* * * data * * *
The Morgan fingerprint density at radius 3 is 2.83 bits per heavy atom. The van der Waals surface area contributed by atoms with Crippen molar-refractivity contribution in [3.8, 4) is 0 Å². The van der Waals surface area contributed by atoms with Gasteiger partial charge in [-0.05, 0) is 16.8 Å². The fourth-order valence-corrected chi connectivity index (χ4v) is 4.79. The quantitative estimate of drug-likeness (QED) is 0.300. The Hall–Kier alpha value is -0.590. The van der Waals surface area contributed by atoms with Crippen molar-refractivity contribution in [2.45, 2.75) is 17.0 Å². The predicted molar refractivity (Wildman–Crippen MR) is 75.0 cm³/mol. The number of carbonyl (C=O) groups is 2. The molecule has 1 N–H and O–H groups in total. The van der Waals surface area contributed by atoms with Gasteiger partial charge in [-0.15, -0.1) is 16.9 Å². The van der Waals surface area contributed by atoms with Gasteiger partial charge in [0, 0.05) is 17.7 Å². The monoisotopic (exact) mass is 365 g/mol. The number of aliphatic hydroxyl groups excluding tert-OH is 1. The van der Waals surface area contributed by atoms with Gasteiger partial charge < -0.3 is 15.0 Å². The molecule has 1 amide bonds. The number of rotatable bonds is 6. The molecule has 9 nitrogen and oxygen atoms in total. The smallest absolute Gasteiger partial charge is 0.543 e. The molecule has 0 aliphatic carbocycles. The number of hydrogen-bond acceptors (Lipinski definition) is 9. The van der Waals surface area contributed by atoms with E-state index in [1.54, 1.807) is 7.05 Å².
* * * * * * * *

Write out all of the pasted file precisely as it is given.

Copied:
The Morgan fingerprint density at radius 3 is 2.83 bits per heavy atom. The van der Waals surface area contributed by atoms with Crippen molar-refractivity contribution in [3.8, 4) is 0 Å². The van der Waals surface area contributed by atoms with Gasteiger partial charge in [-0.05, 0) is 16.8 Å². The fourth-order valence-corrected chi connectivity index (χ4v) is 4.79. The quantitative estimate of drug-likeness (QED) is 0.300. The Hall–Kier alpha value is -0.590. The van der Waals surface area contributed by atoms with Crippen molar-refractivity contribution in [2.45, 2.75) is 17.0 Å². The predicted molar refractivity (Wildman–Crippen MR) is 75.0 cm³/mol. The number of carbonyl (C=O) groups is 2. The molecule has 1 N–H and O–H groups in total. The van der Waals surface area contributed by atoms with Gasteiger partial charge in [-0.15, -0.1) is 16.9 Å². The van der Waals surface area contributed by atoms with Gasteiger partial charge in [0, 0.05) is 17.7 Å². The monoisotopic (exact) mass is 365 g/mol. The number of aliphatic hydroxyl groups excluding tert-OH is 1. The van der Waals surface area contributed by atoms with Gasteiger partial charge < -0.3 is 15.0 Å². The molecule has 1 amide bonds. The number of rotatable bonds is 6. The molecule has 9 nitrogen and oxygen atoms in total. The smallest absolute Gasteiger partial charge is 0.543 e. The molecule has 0 aliphatic carbocycles. The number of hydrogen-bond acceptors (Lipinski definition) is 9. The van der Waals surface area contributed by atoms with E-state index in [1.54, 1.807) is 7.05 Å².